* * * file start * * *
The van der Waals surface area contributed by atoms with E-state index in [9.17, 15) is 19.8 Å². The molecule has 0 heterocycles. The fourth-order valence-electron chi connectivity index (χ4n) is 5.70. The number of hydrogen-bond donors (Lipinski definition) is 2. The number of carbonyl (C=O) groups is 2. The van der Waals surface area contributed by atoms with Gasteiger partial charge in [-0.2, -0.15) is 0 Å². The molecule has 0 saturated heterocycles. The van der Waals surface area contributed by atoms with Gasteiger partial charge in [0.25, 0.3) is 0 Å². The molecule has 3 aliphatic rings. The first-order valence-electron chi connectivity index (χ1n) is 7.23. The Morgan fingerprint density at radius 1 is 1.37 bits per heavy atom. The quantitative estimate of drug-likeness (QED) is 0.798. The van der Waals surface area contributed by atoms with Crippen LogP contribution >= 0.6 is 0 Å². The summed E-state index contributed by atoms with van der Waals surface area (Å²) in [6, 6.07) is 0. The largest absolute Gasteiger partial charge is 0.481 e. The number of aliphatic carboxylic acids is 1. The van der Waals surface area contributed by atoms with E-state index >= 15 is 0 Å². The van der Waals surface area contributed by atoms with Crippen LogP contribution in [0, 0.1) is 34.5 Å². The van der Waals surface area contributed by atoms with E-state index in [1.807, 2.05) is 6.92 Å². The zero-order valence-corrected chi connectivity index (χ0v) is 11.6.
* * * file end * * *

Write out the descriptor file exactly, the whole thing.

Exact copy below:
The van der Waals surface area contributed by atoms with E-state index in [9.17, 15) is 19.8 Å². The molecule has 0 heterocycles. The fourth-order valence-electron chi connectivity index (χ4n) is 5.70. The number of hydrogen-bond donors (Lipinski definition) is 2. The number of carbonyl (C=O) groups is 2. The van der Waals surface area contributed by atoms with Gasteiger partial charge in [-0.2, -0.15) is 0 Å². The molecule has 0 saturated heterocycles. The van der Waals surface area contributed by atoms with Gasteiger partial charge in [0.25, 0.3) is 0 Å². The molecule has 3 aliphatic rings. The first-order valence-electron chi connectivity index (χ1n) is 7.23. The Morgan fingerprint density at radius 1 is 1.37 bits per heavy atom. The quantitative estimate of drug-likeness (QED) is 0.798. The van der Waals surface area contributed by atoms with Crippen LogP contribution >= 0.6 is 0 Å². The summed E-state index contributed by atoms with van der Waals surface area (Å²) in [6, 6.07) is 0. The largest absolute Gasteiger partial charge is 0.481 e. The number of aliphatic carboxylic acids is 1. The van der Waals surface area contributed by atoms with E-state index >= 15 is 0 Å². The van der Waals surface area contributed by atoms with Crippen LogP contribution in [0, 0.1) is 34.5 Å². The van der Waals surface area contributed by atoms with E-state index in [1.807, 2.05) is 6.92 Å². The zero-order valence-corrected chi connectivity index (χ0v) is 11.6.